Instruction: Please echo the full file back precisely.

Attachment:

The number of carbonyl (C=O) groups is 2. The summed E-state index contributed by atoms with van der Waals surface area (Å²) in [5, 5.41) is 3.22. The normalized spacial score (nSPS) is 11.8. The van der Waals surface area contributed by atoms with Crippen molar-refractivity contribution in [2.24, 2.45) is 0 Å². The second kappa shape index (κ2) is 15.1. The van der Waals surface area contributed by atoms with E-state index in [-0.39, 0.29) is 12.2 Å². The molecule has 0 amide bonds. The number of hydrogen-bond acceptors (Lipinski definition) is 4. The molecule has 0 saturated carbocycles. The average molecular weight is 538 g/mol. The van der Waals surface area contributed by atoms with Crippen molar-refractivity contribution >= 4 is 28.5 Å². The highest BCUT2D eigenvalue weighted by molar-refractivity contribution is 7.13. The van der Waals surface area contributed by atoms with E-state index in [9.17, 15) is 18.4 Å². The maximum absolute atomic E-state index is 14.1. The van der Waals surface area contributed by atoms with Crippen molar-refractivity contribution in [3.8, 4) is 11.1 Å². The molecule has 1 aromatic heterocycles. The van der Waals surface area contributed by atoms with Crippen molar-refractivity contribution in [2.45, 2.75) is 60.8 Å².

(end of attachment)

The number of carbonyl (C=O) groups is 2. The summed E-state index contributed by atoms with van der Waals surface area (Å²) in [5, 5.41) is 3.22. The normalized spacial score (nSPS) is 11.8. The van der Waals surface area contributed by atoms with Crippen molar-refractivity contribution in [2.24, 2.45) is 0 Å². The second kappa shape index (κ2) is 15.1. The van der Waals surface area contributed by atoms with E-state index in [-0.39, 0.29) is 12.2 Å². The molecule has 0 amide bonds. The number of hydrogen-bond acceptors (Lipinski definition) is 4. The molecule has 0 saturated carbocycles. The average molecular weight is 538 g/mol. The van der Waals surface area contributed by atoms with Crippen molar-refractivity contribution >= 4 is 28.5 Å². The highest BCUT2D eigenvalue weighted by molar-refractivity contribution is 7.13. The van der Waals surface area contributed by atoms with E-state index in [9.17, 15) is 18.4 Å². The maximum absolute atomic E-state index is 14.1. The van der Waals surface area contributed by atoms with Crippen molar-refractivity contribution in [3.8, 4) is 11.1 Å². The molecule has 1 aromatic heterocycles. The van der Waals surface area contributed by atoms with Crippen molar-refractivity contribution in [2.45, 2.75) is 60.8 Å².